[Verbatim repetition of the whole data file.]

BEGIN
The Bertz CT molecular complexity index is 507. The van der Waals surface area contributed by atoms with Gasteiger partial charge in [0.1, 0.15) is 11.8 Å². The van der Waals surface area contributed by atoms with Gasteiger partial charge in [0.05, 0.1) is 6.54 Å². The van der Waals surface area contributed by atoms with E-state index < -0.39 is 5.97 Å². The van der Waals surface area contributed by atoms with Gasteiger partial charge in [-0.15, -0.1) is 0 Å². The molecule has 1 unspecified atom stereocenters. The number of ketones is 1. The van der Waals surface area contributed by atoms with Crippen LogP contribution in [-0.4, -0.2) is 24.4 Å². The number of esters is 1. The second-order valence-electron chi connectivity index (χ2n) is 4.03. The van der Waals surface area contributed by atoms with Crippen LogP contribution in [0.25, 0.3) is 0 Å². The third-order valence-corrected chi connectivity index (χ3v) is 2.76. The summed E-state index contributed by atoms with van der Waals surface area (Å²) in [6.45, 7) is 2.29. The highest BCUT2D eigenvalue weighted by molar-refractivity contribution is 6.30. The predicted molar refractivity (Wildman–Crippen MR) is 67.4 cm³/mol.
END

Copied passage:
The Bertz CT molecular complexity index is 507. The van der Waals surface area contributed by atoms with Gasteiger partial charge in [0.1, 0.15) is 11.8 Å². The van der Waals surface area contributed by atoms with Gasteiger partial charge in [0.05, 0.1) is 6.54 Å². The van der Waals surface area contributed by atoms with E-state index < -0.39 is 5.97 Å². The van der Waals surface area contributed by atoms with Gasteiger partial charge in [-0.15, -0.1) is 0 Å². The molecule has 1 unspecified atom stereocenters. The number of ketones is 1. The van der Waals surface area contributed by atoms with Crippen LogP contribution in [-0.4, -0.2) is 24.4 Å². The number of esters is 1. The second-order valence-electron chi connectivity index (χ2n) is 4.03. The van der Waals surface area contributed by atoms with Crippen LogP contribution in [0.25, 0.3) is 0 Å². The third-order valence-corrected chi connectivity index (χ3v) is 2.76. The summed E-state index contributed by atoms with van der Waals surface area (Å²) in [6.45, 7) is 2.29. The highest BCUT2D eigenvalue weighted by molar-refractivity contribution is 6.30. The predicted molar refractivity (Wildman–Crippen MR) is 67.4 cm³/mol.